Researchers unveil MF3, a faster and more accurate 3D printing process

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In a new study, researchers from Rutgers University have described what they claim is a much faster and more accurate FFF 3D printing process. The approach is called multiplexed fused filament fabrication (MF3) and involves a single gantry and a series of small nozzles rather than the single large nozzle traditionally used in FDM. Thanks to this, the authors claim that they were able to 3D print large and complex parts at a fraction of the cost of other 3D printing methods. Moreover, the method is remarkable not only for allowing them to drastically reduce the printing time, but also to increase both the printing resolution and the size of the parts.

The MF3 printing process was published in the research paper “Scalable, Flexible, and Resilient Parallelization of Fused Filament Manufacturing: Breaking Endemic Compromises in Material Extrusion Additive Manufacturing” written by Jeremy Cleeman, Alex Bogut, Brijesh Mangrolia, Adeline Ripberger, Kunal Kate, Qingze Zou, and Rajiv Malhotra. Inside, the researchers explain that the MF3 technology works by printing with multiple FFF extruders simultaneously without controlling the movements of each extruder individually. This is made possible by “using a novel toolpath strategy that is rooted in our discovery of continuous filament retraction and advancement.”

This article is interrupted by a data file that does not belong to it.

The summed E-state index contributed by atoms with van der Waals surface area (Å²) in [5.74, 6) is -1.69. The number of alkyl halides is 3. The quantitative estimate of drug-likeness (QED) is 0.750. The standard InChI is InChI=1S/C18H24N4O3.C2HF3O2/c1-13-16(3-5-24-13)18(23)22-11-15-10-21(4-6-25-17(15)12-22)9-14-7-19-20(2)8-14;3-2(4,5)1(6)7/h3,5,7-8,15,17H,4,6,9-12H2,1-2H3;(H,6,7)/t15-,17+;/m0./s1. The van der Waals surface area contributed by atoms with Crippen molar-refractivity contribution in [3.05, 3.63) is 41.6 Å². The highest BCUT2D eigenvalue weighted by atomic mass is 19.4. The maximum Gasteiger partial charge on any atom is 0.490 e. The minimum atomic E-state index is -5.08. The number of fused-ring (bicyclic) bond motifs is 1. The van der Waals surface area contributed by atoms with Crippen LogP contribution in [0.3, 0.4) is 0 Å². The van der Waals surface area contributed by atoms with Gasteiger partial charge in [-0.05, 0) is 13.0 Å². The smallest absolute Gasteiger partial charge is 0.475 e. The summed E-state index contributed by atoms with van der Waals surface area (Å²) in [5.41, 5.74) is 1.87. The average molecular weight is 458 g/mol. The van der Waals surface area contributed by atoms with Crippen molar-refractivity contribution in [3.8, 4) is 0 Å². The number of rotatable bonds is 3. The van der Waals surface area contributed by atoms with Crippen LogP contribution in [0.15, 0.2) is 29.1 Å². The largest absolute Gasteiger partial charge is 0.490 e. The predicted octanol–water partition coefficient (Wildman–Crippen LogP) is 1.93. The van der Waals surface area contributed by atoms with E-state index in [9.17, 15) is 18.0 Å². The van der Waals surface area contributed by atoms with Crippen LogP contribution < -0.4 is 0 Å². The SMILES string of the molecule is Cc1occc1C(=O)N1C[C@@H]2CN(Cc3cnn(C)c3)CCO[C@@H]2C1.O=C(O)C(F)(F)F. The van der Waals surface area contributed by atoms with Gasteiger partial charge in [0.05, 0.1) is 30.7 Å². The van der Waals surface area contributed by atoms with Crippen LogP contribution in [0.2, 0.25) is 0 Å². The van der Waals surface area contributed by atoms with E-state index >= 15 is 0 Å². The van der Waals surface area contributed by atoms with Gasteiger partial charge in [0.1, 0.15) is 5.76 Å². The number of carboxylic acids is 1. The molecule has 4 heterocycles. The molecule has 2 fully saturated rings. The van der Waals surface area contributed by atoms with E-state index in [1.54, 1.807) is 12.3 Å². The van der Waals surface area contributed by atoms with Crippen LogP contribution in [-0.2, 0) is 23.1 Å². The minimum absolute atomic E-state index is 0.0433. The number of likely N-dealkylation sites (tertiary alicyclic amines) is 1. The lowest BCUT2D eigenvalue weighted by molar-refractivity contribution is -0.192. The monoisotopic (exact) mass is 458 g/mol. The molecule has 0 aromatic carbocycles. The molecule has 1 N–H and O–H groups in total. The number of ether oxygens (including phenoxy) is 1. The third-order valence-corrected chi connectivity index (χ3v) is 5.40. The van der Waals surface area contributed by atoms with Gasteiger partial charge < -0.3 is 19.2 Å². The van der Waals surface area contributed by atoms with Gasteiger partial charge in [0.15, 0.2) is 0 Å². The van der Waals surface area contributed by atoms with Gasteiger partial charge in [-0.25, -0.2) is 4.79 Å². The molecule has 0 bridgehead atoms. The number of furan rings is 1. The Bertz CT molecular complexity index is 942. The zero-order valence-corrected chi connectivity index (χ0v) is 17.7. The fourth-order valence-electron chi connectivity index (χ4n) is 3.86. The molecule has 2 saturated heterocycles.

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A summary showing how the MF3 process works and the resulting prints (photo credits: Rutgers University)

The importance of software for the MF3 process

One of the keys to the success of this new MF3 process is thanks to the software that underpins it. The researchers developed their own slicer software to optimize the movement of the gantry arm. Additionally, the software is able to detect which nozzles should be turned on or off for optimum efficiency when printing. This also has the side benefit of potentially allowing less downtime for the printer. When a nozzle is clogged or not working, the software can turn it off and focus on other nozzles. In printers with a single nozzle, on the other hand, it would be necessary to switch off the machine.

Additionally, these advances have allowed researchers to overcome the so-called throughput-resolution trade-off, or the rate at which a 3D printer lays down material versus the resolution of the final part. So far, users have struggled because the larger diameter nozzles allow for much faster printing but lower resolution. On the other hand, smaller nozzles allow for much higher resolution and the ability to be more detailed, but the process is slower. By increasing the number of nozzles and optimizing their utilization, rather than focusing on parallelization in which printheads simultaneously print sections of a part, the MF3 process allowed researchers to circumvent this problem entirely, breaking the bitrate-resolution trade-off without having to consider existing cost/geometry limits.

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Parts printed with the MF3 prototype with a 0.4mm diameter nozzle (photo credits: Rutgers University)

Jeremy Cleeman, graduate student at Rutgers School of Engineering and lead author of the MF3 process study, concluded: “We have more testing to do to understand the strength and geometric potential of the parts we can make, but as long as those things are there, we think it could be a game-changer for the industry.”

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